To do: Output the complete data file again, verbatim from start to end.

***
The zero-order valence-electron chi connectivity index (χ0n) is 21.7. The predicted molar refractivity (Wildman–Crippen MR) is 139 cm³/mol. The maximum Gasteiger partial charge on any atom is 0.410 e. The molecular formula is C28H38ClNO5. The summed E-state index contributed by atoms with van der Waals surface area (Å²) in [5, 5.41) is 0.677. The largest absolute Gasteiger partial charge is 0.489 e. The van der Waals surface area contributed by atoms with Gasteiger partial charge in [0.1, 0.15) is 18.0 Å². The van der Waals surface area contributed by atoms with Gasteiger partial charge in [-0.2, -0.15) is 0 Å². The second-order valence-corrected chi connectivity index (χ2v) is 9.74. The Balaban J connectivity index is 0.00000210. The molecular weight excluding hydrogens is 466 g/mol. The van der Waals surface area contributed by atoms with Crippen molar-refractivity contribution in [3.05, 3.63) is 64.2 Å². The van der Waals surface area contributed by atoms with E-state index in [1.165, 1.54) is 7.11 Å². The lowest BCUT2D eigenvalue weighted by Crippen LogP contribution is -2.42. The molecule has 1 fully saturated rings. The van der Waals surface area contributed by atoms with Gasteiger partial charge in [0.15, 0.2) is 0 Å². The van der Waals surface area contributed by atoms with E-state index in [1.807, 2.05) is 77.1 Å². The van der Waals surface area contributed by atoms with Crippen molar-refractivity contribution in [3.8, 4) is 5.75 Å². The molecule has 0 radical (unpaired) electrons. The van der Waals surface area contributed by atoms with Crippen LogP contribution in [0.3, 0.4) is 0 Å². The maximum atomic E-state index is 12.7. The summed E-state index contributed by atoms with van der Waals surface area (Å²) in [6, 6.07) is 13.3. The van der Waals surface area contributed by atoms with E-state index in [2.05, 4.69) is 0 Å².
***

The zero-order valence-electron chi connectivity index (χ0n) is 21.7. The predicted molar refractivity (Wildman–Crippen MR) is 139 cm³/mol. The maximum Gasteiger partial charge on any atom is 0.410 e. The molecular formula is C28H38ClNO5. The summed E-state index contributed by atoms with van der Waals surface area (Å²) in [5, 5.41) is 0.677. The largest absolute Gasteiger partial charge is 0.489 e. The van der Waals surface area contributed by atoms with Gasteiger partial charge in [0.1, 0.15) is 18.0 Å². The van der Waals surface area contributed by atoms with Gasteiger partial charge in [-0.2, -0.15) is 0 Å². The second-order valence-corrected chi connectivity index (χ2v) is 9.74. The Balaban J connectivity index is 0.00000210. The molecular weight excluding hydrogens is 466 g/mol. The van der Waals surface area contributed by atoms with Crippen molar-refractivity contribution in [3.05, 3.63) is 64.2 Å². The van der Waals surface area contributed by atoms with E-state index in [1.165, 1.54) is 7.11 Å². The lowest BCUT2D eigenvalue weighted by Crippen LogP contribution is -2.42. The molecule has 1 fully saturated rings. The van der Waals surface area contributed by atoms with Gasteiger partial charge in [0.15, 0.2) is 0 Å². The van der Waals surface area contributed by atoms with E-state index in [1.807, 2.05) is 77.1 Å². The van der Waals surface area contributed by atoms with Crippen molar-refractivity contribution in [3.8, 4) is 5.75 Å². The molecule has 0 radical (unpaired) electrons. The van der Waals surface area contributed by atoms with Crippen LogP contribution in [0.3, 0.4) is 0 Å². The maximum atomic E-state index is 12.7. The summed E-state index contributed by atoms with van der Waals surface area (Å²) in [6, 6.07) is 13.3. The van der Waals surface area contributed by atoms with E-state index in [2.05, 4.69) is 0 Å².